Skills shortages and labour migration in the field of information and communication technology in Canada, China, Germany, India, Indonesia, Singapore and Thailand
Publication Date: 02 Oct 2020
Source: ILO
Digitalization is a key driver of change. As information and communication technology (ICT) continues to advance and digital technologies are further integrated into sectors across our economies, the skills that are needed the most also continue to change and are increasingly in demand. To better understand the implications for the world of work, the ILO’s ‘Future of Work in Information and Communication Technology (ICT)’ project has for the past two-and-a-half years conducted in-depth research on anticipated needs for skilled ICT workers and formulating strategies to address labour shortages, including the scaling up of investments in ICT education and training, and better governed international labour migration.

This report, the last of a series of three reports, summarizes the project’s findings, which were formulated on the basis of research conducted in Canada, China, Germany, India, Indonesia, Singapore and Thailand. It provides an overview of: (a) trends in the ICT sector, ICT labour markets and the migration of ICT workers; (b) the potential demand for skilled workers and current and anticipated skills mismatches in the digital economy; and (c) strategies for improving ICT education and training. Furthermore, it summarizes the key research findings and outlines possible policy responses that could be adopted with a view to scaling up current initiatives to advance decent work opportunities in the digital economy.
Skills for green jobs: 2018 update
Publication Date: 02 May 2019
Source: Other sources
This report provides an update on the state of play regarding ‘green skills’ and ‘green jobs’ in six EU countries (Denmark, Germany, Spain, Estonia, France and the UK). It examines the major changes in green jobs and employment since 2010, and analyses the regulations and policies supporting green skills and employment, including the surrounding institutional set-up and the role played by social partners. It also highlights good practices, including green skill anticipation mechanisms, relevant vocational education and training and higher education, active labour market policies and retraining measures, and the role of the private sector.
Engaging employers in apprenticeship opportunities
Publication Date: 10 Jul 2017
Source: International organizations, ILO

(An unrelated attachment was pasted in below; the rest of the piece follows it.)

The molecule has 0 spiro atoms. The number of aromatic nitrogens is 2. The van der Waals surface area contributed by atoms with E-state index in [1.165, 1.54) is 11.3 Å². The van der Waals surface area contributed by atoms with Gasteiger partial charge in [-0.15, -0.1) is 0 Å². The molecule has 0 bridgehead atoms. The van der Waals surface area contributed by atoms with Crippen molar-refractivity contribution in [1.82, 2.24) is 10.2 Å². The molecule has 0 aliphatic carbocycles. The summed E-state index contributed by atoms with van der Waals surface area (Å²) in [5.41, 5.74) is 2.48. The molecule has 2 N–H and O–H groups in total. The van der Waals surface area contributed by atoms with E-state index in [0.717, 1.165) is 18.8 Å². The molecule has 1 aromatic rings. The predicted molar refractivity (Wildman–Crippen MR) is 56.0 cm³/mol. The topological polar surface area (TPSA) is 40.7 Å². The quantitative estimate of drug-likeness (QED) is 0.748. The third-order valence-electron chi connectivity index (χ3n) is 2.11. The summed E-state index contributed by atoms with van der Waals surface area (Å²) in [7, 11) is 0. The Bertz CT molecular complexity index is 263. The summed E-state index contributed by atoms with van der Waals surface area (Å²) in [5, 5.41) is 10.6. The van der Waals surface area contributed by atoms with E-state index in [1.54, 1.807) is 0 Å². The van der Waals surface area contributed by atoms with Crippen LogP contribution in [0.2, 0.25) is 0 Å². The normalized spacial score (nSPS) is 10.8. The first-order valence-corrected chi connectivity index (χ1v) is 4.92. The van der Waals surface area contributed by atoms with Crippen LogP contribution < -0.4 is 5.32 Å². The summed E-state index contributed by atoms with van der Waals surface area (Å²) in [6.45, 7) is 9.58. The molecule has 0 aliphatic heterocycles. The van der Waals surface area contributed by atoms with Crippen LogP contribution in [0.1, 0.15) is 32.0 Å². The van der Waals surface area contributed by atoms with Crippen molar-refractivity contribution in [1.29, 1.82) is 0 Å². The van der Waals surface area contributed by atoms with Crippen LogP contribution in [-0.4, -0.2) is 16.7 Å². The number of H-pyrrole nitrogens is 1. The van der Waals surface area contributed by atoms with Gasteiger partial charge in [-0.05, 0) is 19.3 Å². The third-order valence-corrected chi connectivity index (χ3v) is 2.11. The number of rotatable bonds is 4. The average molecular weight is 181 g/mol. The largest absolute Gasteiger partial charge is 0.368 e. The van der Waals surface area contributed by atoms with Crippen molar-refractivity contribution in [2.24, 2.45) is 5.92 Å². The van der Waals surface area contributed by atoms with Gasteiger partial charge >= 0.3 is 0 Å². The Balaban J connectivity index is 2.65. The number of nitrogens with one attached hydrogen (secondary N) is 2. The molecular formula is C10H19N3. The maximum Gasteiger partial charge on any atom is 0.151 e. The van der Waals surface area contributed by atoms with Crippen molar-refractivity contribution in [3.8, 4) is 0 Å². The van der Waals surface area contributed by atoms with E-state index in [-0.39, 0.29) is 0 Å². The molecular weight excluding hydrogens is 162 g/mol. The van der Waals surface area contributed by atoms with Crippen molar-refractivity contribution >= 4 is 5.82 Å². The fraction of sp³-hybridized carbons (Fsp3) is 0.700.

This joint OECD-ILO publication provides guidance on how local and regional governments can foster business-education partnerships in apprenticeship programmes and other types of work-based learning, drawing on case studies across nine countries. There has been increasing interest in apprenticeships which combine on the job training with classroom-based study, providing a smooth transition from school to work. There are benefits to both individuals and employers from participating in apprenticeships, including increased productivity and job quality. Successful implementation is contingent on having a high level of employer engagement at the local level, notably in the design, development and delivery of programmes.

VET data report Germany 2015: Facts and analyses accompanying the Federal report on vocational education and training – Selected findings
Publication Date: 21 Oct 2016
Source: Governments
The development of the German vocational education and training system and more specifically of the dual system relies on regular data collection. Statistical analysis and surveys are continuously informing policy decisions and supporting practices. Traditional aspects of apprenticeship in terms of indicators on apprentices, companies or occupations are provided in this document. The report delivers in-depth data on matching relationship between training system and labour market needs and oversights on future shortages of skilled workers in Germany. It is also a selection of the most relevant and actual data on the German Vocational Education and Training system.
Blog: Digitalisation and the dual training system: can it prepare young apprentices for a digital world of work?
Date: 12 Apr 2021
Source: Other sources-Other

Many apprentices in companies belong to the generation of the so-called “digital natives”. They grew up with computers, smartphones and other digital devices and aren’t afraid of new digital technologies. Yet the fact that they are more digitally competent doesn’t mean they also have better math or reading skills than the previous generations of apprentices.

Some German companies have found a way to make use of the affinity of young apprentices for new digital technologies to improve the quality of their apprenticeship training. They do this by introducing E-learning tools that support their apprentices – often in a playful way – in subjects in which they need supplementary assistance. This helps guarantee that the apprentices can successfully follow training, both practical within companies as well as theoretical, within vocational schools. One prerequisite for this approach is that not only the apprentices, but also the in-company trainers are open to change and have the necessary competencies to make use of new digital tools.

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